Section 60 of the Transfer of Property Act, 1882, lays down that after the principal money becomes due, the mortgagor can tender the money and require the mortgagee to deliver the possession of the property or the dead/documents to him1. In 2020, the Supreme Court held that the right to redeem a property from a mortgagee, cannot be denied2. It emphasized that equity insists upon the principle that a mortgage is intended merely to afford security to a lender and thus mortgagees have to be considerate before disposing off the property of mortgagor.
According to Rule 4 Order XXXIV of Code of Civil procedure, 1908, the mortgagee can apply for a preliminary decree in a suit for sale in the Civil Court, wherein the mortgagor shall be summoned to pay mortgaged money together along with other expenses as determined by the Court3. In the event the mortgagor fails to pay the said amount, the mortgagee shall be entitled to obtain/apply for a final decree as per Rule 5 Order XXXIV of the Code of Civil Procedure, 1908, debarring the mortgagor to redeem the mortgaged property and permitting the mortgagee to sell the property4.
In light of the same, recently, on September 2nd, 2021, the Delhi High Court, in the case of Pushpa Builder Limited v. Vaish Cooperative Adarsh Bank Limited., stated that it is, but reasonable, to expect banks, to respect the right of the borrowers to maximize their profits from the sale of collateral and securities by the banks.5
In the current case, the respondents were Vaish Cooperative Adarsh Bank, who had given a loan amount of Rs. 20 lakhs to the petitioners against the mortgage of a plot. The petitioners had defaulted in their loan and therefore, the bank filed a suit for the sale of the mortgaged property. In 1994, the petitioner had gone into liquidation and had defaulted in making payments, which led to a final decree being passed on 20.08.1996, directing the sale of the mortgaged property.
The petitioners claimed that the interest upon the decretal amount was simple and subject to RBI (Reserve Bank of India), guidelines. Further, the petitioners claimed that the respondent had wrongly calculated the interest liability of the petitioner, by taking a compound rate and therefore exceeding the 18% upper limit, fixed by the RBI. Secondly, the petitioners were of the view that, due to Covid 19, given the fall in real estate prices, the reserve price of the property, on valuation should was further reduced by the respondents.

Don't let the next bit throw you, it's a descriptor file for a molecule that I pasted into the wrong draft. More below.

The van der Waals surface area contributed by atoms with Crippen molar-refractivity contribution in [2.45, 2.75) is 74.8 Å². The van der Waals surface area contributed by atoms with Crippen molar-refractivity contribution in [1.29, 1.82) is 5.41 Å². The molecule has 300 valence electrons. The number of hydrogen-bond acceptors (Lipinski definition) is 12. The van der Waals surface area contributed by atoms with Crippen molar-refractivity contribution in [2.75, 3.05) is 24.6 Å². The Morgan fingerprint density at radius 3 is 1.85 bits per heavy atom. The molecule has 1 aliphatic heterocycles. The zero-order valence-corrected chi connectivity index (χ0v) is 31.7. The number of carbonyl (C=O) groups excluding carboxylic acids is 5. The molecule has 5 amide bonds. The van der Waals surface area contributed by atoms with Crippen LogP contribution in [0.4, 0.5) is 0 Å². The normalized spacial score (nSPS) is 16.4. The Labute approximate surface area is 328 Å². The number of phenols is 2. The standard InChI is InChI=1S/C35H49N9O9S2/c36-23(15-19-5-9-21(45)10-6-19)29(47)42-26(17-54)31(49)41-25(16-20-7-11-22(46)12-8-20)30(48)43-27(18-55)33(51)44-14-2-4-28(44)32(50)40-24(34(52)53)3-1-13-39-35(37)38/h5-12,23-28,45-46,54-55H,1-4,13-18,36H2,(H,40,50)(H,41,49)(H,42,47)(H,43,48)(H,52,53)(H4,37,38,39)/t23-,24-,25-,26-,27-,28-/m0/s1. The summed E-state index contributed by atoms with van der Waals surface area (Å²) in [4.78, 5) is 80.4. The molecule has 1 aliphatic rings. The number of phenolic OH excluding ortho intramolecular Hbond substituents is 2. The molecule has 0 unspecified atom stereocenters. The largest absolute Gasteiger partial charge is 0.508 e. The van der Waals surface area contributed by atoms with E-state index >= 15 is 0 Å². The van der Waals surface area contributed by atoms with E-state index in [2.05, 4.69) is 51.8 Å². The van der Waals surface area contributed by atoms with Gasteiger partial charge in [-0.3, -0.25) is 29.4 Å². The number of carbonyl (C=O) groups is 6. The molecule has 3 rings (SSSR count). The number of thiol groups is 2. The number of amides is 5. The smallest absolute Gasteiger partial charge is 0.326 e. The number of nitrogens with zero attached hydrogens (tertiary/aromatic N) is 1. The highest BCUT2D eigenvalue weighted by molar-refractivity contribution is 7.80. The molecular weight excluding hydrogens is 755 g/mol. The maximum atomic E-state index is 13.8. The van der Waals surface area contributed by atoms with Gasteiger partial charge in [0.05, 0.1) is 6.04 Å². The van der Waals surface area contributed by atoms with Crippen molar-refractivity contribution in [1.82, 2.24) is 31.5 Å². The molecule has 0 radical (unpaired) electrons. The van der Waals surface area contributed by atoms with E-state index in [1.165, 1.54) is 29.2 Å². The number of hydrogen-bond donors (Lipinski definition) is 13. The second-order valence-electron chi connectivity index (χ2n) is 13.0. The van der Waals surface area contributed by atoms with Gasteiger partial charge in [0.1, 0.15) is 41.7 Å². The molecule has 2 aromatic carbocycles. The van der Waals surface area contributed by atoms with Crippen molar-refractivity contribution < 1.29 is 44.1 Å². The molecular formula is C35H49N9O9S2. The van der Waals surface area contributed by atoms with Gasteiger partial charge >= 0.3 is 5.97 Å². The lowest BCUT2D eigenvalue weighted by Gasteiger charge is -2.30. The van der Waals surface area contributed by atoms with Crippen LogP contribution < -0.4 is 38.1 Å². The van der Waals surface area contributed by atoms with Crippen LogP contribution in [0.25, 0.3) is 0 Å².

In view of the above background, the question for consideration was whether borrowers would have no protection against arbitrary disposal of the properties mortgaged to banks and financial institutions at low prices?
The Court noted that even-though, it could not be overlooked that the petitioner was responsible for the amount repayable to the respondent increasing exponentially over decades, by not adhering to its undertakings for making payments on time, the petitioner cannot be penalized. That it should be made to suffer grave prejudice on account of any arbitrary action taken by the respondent. Further, the Court added that, while it did not make sense for the respondent, as a financial institution, to minimize its losses, there cannot be a free run for them at the cost of the borrowers who have mortgaged to them or furnished valuable property as security to assure repayment, that is worth multiple times the value of the loan.
On Non-Payment of Loans
The Court expressed that non-payment of loans cannot be tolerated but where banks seek to sell the immovable properties that are provided as security including those of mortgage, it is obligatory on them to make sure that the valuable security is not disposed of to the prejudice of the borrower.
The Court pointed out that when the respondent had come into possession of the mortgaged property in 2018, the property was worth more than Rs. 24 crores. While it remained in the hands of the respondent, the value of the same property had dropped by about half. It may be that due to the Covid-19 pandemic period, the Real Estate sector had diminished activities, but that cannot be overlooked. It was in the year 2019 itself, that the respondent had sought to revise downwards the value of the mortgaged property.
In the current case, the Court was of the opinion that, the prime commercial property was originally worth more than Rs. 24 crores and had been purportedly sold for almost half the price with no one responsible. This kind of situation has to be avoided for which the Executing Court will have to maintain a vigilant eye on the auction proceedings.
1. Section 60, The Transfer of Property Act, 1882
2. Shankar Sakharam Kenjale (Died) through LRs v Narayan Krishna Gade and another, Civil Appeal, 4594 of 2010
3. Rule 4 Order XXXIV of Code of Civil procedure, 1908
4. Rule 5 Order XXXIV of the Code of Civil Procedure, 1908
5. Pushpa Builder Ltd. v. Vaish Cooperative Adarsh Bank Ltd., CM (M) 281 of 2021, decided on 2-09-2021
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